Astute libertarians (or classical liberals, for those who prefer that label) recognize that political liberty has cultural prerequisites. We are born neither free nor rational, but come into this world dependent and lacking in reason. Care and instruction are necessary for us to attain even some freedom and rationality, along with the virtues needed to exercise them well. As wise Americans proclaimed since the founding of our nation, only a virtuous people is capable of sustaining self-government.
The often-tenuous conservative-libertarian alliance has rested upon this truth, with conservatives recognizing the potential for large, unrestrained government to corrode a healthy culture, and libertarians aware that limited government is dependent upon cultural antecedents that promote and protect the virtues required for self-government. Practical libertarianism requires strong families, churches, and communities, which provide stability, a sense of belonging, and the moral instruction that enables self-government.
Many libertarians appear to have forgotten or never learned this insight, as they now seem eager to condemn cultural conservatism as incompatible with individual autonomy. Such libertarianism is hostile to traditional forms of community, especially the family and church, which it sees as repressive and restrictive.
For example, libertarian advocacy for legalizing drugs and prostitution seems to arise less from the prudential belief that suppressing these vices causes more harm than good than from a philosophical commitment to maximizing individual autonomy. But hard drugs and prostitution are degrading, and they lessen the human capacity for responsible self-government. In these and many other ways, today’s libertarianism allows and even encourages the destruction of the virtues and associations necessary for successful self-government.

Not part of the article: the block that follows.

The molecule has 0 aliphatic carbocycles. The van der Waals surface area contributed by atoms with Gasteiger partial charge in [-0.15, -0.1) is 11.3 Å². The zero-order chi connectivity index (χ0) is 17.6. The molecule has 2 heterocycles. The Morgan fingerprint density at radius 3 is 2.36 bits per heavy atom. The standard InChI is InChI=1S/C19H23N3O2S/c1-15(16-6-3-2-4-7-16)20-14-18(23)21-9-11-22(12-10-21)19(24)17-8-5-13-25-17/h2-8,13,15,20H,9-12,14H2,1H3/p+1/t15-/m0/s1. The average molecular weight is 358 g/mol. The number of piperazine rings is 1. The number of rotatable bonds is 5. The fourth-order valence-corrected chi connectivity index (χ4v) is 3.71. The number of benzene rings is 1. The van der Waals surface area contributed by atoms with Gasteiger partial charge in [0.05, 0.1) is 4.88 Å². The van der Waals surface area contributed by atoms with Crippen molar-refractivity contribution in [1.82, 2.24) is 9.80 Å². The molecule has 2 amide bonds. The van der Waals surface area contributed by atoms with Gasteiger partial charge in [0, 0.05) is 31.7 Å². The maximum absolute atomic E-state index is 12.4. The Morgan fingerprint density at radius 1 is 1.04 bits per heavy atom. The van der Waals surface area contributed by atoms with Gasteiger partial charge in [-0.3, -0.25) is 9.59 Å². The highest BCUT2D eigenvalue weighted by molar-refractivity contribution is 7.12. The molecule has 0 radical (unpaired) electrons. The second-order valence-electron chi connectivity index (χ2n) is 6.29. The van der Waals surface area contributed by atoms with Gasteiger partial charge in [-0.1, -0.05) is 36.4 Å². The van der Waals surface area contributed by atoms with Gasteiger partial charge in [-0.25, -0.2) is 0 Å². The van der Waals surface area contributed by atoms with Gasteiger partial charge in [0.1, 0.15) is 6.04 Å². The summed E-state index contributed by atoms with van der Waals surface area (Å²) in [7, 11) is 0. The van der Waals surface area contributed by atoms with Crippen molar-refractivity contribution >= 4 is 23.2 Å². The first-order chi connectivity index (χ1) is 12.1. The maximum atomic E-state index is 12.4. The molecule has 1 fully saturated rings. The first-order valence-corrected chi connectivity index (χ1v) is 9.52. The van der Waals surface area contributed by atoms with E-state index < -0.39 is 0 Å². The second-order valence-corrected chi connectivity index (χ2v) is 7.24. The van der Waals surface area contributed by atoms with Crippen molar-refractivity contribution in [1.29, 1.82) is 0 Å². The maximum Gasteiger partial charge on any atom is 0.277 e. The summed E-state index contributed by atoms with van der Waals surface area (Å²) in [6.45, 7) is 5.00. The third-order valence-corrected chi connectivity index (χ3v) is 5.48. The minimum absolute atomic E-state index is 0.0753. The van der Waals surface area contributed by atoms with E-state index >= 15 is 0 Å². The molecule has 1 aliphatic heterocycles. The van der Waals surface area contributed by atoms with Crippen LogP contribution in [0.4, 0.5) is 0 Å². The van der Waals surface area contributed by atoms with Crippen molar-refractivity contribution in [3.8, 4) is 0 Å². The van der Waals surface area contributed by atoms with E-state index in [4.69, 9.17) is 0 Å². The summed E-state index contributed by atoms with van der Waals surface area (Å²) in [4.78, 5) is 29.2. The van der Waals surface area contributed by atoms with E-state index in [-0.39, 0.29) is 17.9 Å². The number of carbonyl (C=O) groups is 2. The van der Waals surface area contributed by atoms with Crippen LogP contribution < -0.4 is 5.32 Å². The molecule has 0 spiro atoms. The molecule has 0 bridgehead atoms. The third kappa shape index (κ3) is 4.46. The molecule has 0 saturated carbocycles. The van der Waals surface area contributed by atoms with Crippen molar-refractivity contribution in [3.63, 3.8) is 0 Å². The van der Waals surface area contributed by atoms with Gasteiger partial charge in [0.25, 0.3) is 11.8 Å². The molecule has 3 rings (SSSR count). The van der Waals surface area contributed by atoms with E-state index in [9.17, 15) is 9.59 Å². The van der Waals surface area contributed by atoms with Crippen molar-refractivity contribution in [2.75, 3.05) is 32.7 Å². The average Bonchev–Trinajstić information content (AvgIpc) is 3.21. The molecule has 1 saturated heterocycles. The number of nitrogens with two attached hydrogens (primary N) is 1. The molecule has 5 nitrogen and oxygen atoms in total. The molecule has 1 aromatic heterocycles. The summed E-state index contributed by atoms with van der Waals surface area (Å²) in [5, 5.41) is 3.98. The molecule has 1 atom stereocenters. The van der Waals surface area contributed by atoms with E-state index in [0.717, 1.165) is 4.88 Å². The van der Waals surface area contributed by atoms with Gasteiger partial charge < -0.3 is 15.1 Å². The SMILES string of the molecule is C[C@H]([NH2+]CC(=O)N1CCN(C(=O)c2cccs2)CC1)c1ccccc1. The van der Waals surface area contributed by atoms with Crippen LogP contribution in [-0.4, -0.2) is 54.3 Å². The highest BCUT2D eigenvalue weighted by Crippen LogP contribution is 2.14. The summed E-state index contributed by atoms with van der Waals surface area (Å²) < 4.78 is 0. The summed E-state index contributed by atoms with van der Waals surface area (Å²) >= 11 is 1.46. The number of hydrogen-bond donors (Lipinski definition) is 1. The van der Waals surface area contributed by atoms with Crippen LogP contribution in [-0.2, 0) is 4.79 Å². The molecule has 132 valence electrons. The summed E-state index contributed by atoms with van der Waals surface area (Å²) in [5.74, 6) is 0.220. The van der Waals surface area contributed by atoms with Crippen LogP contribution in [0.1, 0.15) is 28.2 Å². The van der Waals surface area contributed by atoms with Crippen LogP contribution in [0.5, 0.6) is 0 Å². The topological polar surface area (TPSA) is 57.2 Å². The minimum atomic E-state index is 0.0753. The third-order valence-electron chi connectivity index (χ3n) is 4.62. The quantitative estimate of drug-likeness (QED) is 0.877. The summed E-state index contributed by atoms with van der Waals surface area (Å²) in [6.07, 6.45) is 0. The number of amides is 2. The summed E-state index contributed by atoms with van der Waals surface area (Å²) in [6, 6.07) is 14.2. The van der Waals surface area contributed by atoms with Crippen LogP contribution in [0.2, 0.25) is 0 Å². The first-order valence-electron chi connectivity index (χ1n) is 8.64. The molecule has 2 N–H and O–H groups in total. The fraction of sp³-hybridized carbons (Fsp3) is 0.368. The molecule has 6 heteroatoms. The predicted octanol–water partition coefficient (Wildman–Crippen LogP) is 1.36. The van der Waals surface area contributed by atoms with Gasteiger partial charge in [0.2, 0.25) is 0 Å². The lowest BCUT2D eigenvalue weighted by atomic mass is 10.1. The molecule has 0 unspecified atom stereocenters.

The paradox of libertarianism is that it depends upon cultural capital it cannot replenish. This is why John Locke’s social contract theory begins with independent adults who reason like well-trained British barristers, even though the state of nature could not produce such individuals. ...
The libertarian challenge is ... to cultivate people capable of sustaining self-government, a task that is complicated by libertarianism’s official indifference to family formation, moral instruction, drug use, and other social factors essential to the development of citizens capable of flourishing in a libertarian regime.
Thus, libertarianism corrodes family, faith, and community through economic and social pressures. An uprooted, insecure workforce might suit the interests of Wall Street (at least in the short term), but it is poison to a culture that aims to produce people capable of self-government. Economic insecurity depresses family formation and stresses existing families. It destroys communities. The economic effects of libertarianism really are to leave people alone.
This makes them receptive to big government. The crucial insight of Robert Nisbet’s classic book “The Quest for Community” is that individualism and big government are allies in the destruction of intermediate forms of community and authority. ...
... In the end, the freedom to abandon family, faith, and community is the freedom to be insecure, insignificant, and alone before the Leviathan of government.